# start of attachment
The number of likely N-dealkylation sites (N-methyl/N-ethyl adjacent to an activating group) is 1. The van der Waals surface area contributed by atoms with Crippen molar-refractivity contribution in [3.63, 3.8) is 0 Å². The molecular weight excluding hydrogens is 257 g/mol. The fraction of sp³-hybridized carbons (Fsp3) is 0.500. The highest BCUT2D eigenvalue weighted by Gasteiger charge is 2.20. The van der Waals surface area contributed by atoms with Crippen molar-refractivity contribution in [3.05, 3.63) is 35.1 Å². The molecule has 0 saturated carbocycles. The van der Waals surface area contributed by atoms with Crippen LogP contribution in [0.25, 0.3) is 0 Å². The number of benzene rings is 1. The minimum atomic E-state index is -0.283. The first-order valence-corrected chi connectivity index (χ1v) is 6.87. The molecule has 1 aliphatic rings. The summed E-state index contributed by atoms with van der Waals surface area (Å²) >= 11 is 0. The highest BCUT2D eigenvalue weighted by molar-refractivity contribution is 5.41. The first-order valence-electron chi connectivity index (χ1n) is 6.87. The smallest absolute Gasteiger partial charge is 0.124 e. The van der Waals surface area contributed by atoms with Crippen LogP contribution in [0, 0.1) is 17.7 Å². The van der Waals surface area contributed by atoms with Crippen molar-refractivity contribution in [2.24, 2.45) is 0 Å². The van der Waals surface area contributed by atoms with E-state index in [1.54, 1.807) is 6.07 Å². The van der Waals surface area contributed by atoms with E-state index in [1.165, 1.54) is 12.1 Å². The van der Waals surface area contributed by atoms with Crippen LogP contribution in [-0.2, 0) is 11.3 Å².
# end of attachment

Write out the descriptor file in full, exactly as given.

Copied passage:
The number of likely N-dealkylation sites (N-methyl/N-ethyl adjacent to an activating group) is 1. The van der Waals surface area contributed by atoms with Crippen molar-refractivity contribution in [3.63, 3.8) is 0 Å². The molecular weight excluding hydrogens is 257 g/mol. The fraction of sp³-hybridized carbons (Fsp3) is 0.500. The highest BCUT2D eigenvalue weighted by Gasteiger charge is 2.20. The van der Waals surface area contributed by atoms with Crippen molar-refractivity contribution in [3.05, 3.63) is 35.1 Å². The molecule has 0 saturated carbocycles. The van der Waals surface area contributed by atoms with Crippen LogP contribution in [0.25, 0.3) is 0 Å². The number of benzene rings is 1. The minimum atomic E-state index is -0.283. The first-order valence-corrected chi connectivity index (χ1v) is 6.87. The molecule has 1 aliphatic rings. The summed E-state index contributed by atoms with van der Waals surface area (Å²) >= 11 is 0. The highest BCUT2D eigenvalue weighted by molar-refractivity contribution is 5.41. The first-order valence-electron chi connectivity index (χ1n) is 6.87. The smallest absolute Gasteiger partial charge is 0.124 e. The van der Waals surface area contributed by atoms with Crippen LogP contribution in [0, 0.1) is 17.7 Å². The van der Waals surface area contributed by atoms with Crippen molar-refractivity contribution in [2.24, 2.45) is 0 Å². The van der Waals surface area contributed by atoms with E-state index in [1.54, 1.807) is 6.07 Å². The van der Waals surface area contributed by atoms with E-state index in [1.165, 1.54) is 12.1 Å². The van der Waals surface area contributed by atoms with Crippen LogP contribution in [-0.2, 0) is 11.3 Å².